2.20pm: Now I really want the cake from earlier! We have to head off to the hospital again to use the toilets. I’m doing the wee dance by the time we get there.

We drive past the flower store again – still men selecting flowers! It’s sweet seeing people of all ages clutching massive bouquets of roses and other colourful flowers. I’m not a flower fan so I haven’t a clue what they are. It makes me think I would really like to meet that special man; I do get lonely sometimes, especially during lockdown, but I am the happiest I’ve been in years and am really enjoying just being me. A friend once told me that a partner should be the cherry on your cupcake (life). The cake still tastes bloody good without that cherry, but it just adds that special something. That’s always stuck with me and rings true right now.

Photo credit: Hearst OwnedPhoto credit: Hearst Owned

Photo credit: Hearst Owned

3pm: Job number five. The drive to this one was stressful. It can be so draining driving on blue lights all day; some road users get it spot on and make our journey so much easier, others try their utmost to help, some genuinely don’t see you and others are plain rude, gesturing at you when you use the tones (siren) to try to clear a path through traffic. Luckily, being a Sunday and lockdown, it doesn’t happen too often, but by the end of this drive I’m glad to stop and breathe a sigh of relief. I love driving and the ambulances are more responsive than fire engines so they’re nice to drive. Our patient stays at home against James’ advice, but she insists, and her family is happy with the decision.

4pm:
Starting to feel tired now. Working with the LAS has shown me that I’m quite a sensitive, emotional person and some things really get to me. That’s been the hardest adjustment from firefighting to assisting on the ambulances, especially during the pandemic. Day-in, day-out, dealing with seriously ill people, watching what could easily be final goodbyes, taking people alone to hospital to avoid spreading COVID-19, seeing people scared, others alone sometimes with nobody to turn to. It’s worse watching someone’s life slip away in front of you and being enveloped in the pain the family is experiencing. It’s hard.

I grab a handful of goji berries and raisins for an energy boost before getting the call for our next job.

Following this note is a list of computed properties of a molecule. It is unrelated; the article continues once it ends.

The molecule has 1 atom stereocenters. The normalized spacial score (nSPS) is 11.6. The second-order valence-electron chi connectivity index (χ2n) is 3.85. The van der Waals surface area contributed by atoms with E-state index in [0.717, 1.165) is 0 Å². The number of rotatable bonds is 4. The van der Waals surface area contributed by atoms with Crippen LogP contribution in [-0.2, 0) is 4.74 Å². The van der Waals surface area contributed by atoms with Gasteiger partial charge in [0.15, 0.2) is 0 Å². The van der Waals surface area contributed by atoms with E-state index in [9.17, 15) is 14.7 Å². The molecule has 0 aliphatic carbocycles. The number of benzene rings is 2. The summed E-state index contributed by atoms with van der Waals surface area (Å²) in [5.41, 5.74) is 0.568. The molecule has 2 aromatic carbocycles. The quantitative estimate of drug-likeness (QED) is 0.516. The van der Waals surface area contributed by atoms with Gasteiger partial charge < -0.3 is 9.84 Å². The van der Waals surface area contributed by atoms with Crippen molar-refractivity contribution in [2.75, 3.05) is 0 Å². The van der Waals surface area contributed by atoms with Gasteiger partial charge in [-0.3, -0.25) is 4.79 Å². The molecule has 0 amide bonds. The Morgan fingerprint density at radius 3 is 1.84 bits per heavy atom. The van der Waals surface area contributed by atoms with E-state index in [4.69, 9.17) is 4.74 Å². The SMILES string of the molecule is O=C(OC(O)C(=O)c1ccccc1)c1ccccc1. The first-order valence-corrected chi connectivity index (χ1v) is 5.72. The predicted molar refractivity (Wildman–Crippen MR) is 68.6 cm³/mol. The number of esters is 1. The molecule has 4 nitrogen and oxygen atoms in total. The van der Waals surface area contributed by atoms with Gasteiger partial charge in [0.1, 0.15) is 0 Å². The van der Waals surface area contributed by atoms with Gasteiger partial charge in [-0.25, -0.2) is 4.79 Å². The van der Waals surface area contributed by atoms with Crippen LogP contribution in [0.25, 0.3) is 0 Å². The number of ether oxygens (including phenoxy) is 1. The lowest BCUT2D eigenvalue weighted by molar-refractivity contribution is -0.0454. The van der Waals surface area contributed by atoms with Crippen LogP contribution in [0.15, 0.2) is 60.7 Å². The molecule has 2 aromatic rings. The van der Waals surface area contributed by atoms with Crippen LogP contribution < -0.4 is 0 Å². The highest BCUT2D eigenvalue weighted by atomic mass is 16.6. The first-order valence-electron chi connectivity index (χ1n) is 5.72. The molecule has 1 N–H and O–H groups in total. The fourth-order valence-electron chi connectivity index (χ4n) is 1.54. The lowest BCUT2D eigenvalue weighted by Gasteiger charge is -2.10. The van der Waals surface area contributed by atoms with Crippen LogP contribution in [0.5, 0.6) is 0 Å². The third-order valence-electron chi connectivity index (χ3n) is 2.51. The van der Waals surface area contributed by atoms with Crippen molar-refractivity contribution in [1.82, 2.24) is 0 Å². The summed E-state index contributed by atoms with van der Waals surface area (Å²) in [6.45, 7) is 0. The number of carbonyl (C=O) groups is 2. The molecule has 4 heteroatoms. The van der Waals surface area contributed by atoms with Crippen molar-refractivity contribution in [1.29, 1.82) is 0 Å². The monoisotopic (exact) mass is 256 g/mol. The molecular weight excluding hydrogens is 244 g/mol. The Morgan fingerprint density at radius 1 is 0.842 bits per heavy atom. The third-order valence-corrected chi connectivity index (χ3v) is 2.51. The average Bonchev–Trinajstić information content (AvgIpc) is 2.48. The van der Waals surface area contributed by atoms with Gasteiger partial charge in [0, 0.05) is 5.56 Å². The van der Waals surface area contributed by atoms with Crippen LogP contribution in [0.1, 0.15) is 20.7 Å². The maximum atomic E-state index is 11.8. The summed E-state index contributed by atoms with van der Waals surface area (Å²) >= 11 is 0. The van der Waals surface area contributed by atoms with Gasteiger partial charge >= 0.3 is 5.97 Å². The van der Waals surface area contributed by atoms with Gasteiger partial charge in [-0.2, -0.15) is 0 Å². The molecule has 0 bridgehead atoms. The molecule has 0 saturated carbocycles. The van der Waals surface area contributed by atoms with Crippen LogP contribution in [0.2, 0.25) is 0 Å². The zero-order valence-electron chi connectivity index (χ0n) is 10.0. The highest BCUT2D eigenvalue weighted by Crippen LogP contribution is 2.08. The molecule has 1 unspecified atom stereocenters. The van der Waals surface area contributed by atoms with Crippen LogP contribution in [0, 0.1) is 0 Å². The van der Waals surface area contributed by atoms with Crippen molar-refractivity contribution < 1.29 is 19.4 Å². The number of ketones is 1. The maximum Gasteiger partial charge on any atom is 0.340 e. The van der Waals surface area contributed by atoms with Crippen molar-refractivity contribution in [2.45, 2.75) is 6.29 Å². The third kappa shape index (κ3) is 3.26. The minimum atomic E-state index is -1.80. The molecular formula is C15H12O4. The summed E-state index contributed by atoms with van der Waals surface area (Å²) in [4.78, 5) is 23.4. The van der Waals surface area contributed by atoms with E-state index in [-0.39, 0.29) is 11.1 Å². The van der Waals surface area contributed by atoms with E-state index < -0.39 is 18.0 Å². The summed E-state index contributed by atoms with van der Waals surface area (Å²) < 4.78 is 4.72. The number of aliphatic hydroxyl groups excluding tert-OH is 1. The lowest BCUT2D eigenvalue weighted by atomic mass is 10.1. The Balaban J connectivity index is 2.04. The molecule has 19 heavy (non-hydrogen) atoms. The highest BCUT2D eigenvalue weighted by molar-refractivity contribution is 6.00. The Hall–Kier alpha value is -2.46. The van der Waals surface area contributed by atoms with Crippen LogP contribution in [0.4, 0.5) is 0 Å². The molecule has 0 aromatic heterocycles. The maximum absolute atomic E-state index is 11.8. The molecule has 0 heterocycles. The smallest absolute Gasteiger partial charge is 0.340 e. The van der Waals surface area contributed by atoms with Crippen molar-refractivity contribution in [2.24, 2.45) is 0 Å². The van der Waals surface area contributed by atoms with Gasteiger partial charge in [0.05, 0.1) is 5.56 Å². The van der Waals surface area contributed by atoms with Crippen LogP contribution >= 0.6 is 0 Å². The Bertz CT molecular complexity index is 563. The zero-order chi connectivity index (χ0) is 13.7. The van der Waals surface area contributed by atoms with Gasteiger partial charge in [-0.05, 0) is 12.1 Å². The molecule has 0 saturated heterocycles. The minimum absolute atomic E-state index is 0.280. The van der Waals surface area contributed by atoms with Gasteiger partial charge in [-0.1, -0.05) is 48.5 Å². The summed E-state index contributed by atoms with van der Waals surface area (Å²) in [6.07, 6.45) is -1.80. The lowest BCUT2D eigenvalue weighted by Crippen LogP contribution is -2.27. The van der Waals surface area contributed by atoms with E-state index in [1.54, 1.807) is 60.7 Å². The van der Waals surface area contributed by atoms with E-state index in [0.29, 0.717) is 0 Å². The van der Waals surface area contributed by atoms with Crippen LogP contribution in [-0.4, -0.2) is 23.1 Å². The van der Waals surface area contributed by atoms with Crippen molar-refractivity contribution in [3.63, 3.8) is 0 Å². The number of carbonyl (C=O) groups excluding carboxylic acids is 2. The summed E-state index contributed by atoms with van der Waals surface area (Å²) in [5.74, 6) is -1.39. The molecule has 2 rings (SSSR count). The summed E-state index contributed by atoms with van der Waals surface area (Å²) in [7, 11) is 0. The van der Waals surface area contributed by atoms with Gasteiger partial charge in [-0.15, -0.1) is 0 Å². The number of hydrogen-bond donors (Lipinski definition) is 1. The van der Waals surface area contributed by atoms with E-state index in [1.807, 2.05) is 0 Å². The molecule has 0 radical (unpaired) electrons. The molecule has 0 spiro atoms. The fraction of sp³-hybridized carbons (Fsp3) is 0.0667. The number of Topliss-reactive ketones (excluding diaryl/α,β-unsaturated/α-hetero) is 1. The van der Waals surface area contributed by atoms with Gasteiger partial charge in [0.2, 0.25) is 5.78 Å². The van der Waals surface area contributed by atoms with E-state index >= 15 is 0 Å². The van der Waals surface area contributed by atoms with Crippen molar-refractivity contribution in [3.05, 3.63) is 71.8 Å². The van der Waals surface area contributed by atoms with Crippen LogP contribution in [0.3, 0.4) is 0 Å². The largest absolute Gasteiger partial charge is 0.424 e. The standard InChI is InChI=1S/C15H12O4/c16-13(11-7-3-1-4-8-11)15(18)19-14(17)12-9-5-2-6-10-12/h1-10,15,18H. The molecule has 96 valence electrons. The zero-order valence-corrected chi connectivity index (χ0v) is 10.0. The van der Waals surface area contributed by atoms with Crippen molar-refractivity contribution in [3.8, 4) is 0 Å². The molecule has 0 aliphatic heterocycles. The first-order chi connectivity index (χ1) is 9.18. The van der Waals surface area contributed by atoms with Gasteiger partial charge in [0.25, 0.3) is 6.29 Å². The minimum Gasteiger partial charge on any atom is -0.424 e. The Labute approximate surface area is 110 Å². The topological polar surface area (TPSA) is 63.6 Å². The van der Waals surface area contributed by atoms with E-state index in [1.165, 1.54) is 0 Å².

4.45pm: Job seven. Another patient who doesn’t need to go to hospital. All her observations are good, she’s given advice, and we go outside so that James can finish his paperwork. I’m hungry again so I take the chance to grab some carrot and hummus and cottage cheese on oat cakes. All done and ready to go again. Not long until we’re done for the day. So tired now.

Photo credit: Hearst OwnedPhoto credit: Hearst Owned

Photo credit: Hearst Owned

5.30pm: Straight into job eight. A quick job and straight into hospital. Another patient with COVID-19, so I’m back into my obsessive cleaning mode. I bump into one of my old crew mates from last year, Liam. He’s become a friend, but I’ve not seen him ages so it’s nice to have a catch up.

I manage to grab a few minutes down time and decide to finally tuck into the cake. And I’m glad I did, it’s delicious.

6.15pm: James has finished and we are now in our 15-minute Category 1 period, which means we can only be called onto a job if it’s a serious, life-threatening emergency and we are the closest to attend. We head back to station and luckily, we don’t get called to anything.

6.35pm: We’re back at the station. We tidy the ambulance, empty the bins, and pack up our kit.

7pm: Tiredness has well and truly got the better of me. Too wiped out to cook, I order a wrap from Nando’s with corn and peas in advance of getting home. I jump in the car and dial my mum as I head off. I obviously want to check-in on my folks, but mainly I’m dying to see how my dog has been. He’s had a good day with his Grandpawrents. I don’t see him until after tomorrow’s shift as it’s easier all round and less confusing for him.

9pm: Feels like ages since I was last in bed. I know I’ll be asleep in minutes. My eyes sting and my brain has even given up thinking now. I close my eyes before I’m back to doing it all again tomorrow.

Photo credit: Hearst OwnedPhoto credit: Hearst Owned

Photo credit: Hearst Owned